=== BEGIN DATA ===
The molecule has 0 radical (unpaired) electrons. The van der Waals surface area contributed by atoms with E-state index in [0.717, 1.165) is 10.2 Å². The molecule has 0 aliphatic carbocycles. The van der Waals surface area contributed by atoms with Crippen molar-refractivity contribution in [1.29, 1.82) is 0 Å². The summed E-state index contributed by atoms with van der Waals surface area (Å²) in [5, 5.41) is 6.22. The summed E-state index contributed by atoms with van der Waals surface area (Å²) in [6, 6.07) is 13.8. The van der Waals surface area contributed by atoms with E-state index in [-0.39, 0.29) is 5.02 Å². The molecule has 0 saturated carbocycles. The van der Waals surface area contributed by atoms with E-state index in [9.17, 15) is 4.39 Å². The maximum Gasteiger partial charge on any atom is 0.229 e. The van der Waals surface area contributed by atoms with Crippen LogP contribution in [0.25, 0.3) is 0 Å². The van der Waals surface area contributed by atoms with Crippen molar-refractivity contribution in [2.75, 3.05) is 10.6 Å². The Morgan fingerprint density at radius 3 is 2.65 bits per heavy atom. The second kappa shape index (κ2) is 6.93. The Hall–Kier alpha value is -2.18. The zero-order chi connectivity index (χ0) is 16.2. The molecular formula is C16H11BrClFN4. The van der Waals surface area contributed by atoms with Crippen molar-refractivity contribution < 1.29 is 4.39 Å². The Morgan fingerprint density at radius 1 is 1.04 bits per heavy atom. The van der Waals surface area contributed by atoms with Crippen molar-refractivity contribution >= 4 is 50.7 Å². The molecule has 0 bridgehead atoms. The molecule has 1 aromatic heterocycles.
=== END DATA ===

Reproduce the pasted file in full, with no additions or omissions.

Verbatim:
The molecule has 0 radical (unpaired) electrons. The van der Waals surface area contributed by atoms with E-state index in [0.717, 1.165) is 10.2 Å². The molecule has 0 aliphatic carbocycles. The van der Waals surface area contributed by atoms with Crippen molar-refractivity contribution in [1.29, 1.82) is 0 Å². The summed E-state index contributed by atoms with van der Waals surface area (Å²) in [5, 5.41) is 6.22. The summed E-state index contributed by atoms with van der Waals surface area (Å²) in [6, 6.07) is 13.8. The van der Waals surface area contributed by atoms with E-state index in [-0.39, 0.29) is 5.02 Å². The molecule has 0 saturated carbocycles. The van der Waals surface area contributed by atoms with E-state index in [9.17, 15) is 4.39 Å². The maximum Gasteiger partial charge on any atom is 0.229 e. The van der Waals surface area contributed by atoms with Crippen LogP contribution in [0.25, 0.3) is 0 Å². The van der Waals surface area contributed by atoms with Crippen molar-refractivity contribution in [2.75, 3.05) is 10.6 Å². The Morgan fingerprint density at radius 3 is 2.65 bits per heavy atom. The second kappa shape index (κ2) is 6.93. The Hall–Kier alpha value is -2.18. The zero-order chi connectivity index (χ0) is 16.2. The molecular formula is C16H11BrClFN4. The van der Waals surface area contributed by atoms with Crippen molar-refractivity contribution < 1.29 is 4.39 Å². The Morgan fingerprint density at radius 1 is 1.04 bits per heavy atom. The van der Waals surface area contributed by atoms with Crippen molar-refractivity contribution >= 4 is 50.7 Å². The molecule has 0 bridgehead atoms. The molecule has 1 aromatic heterocycles.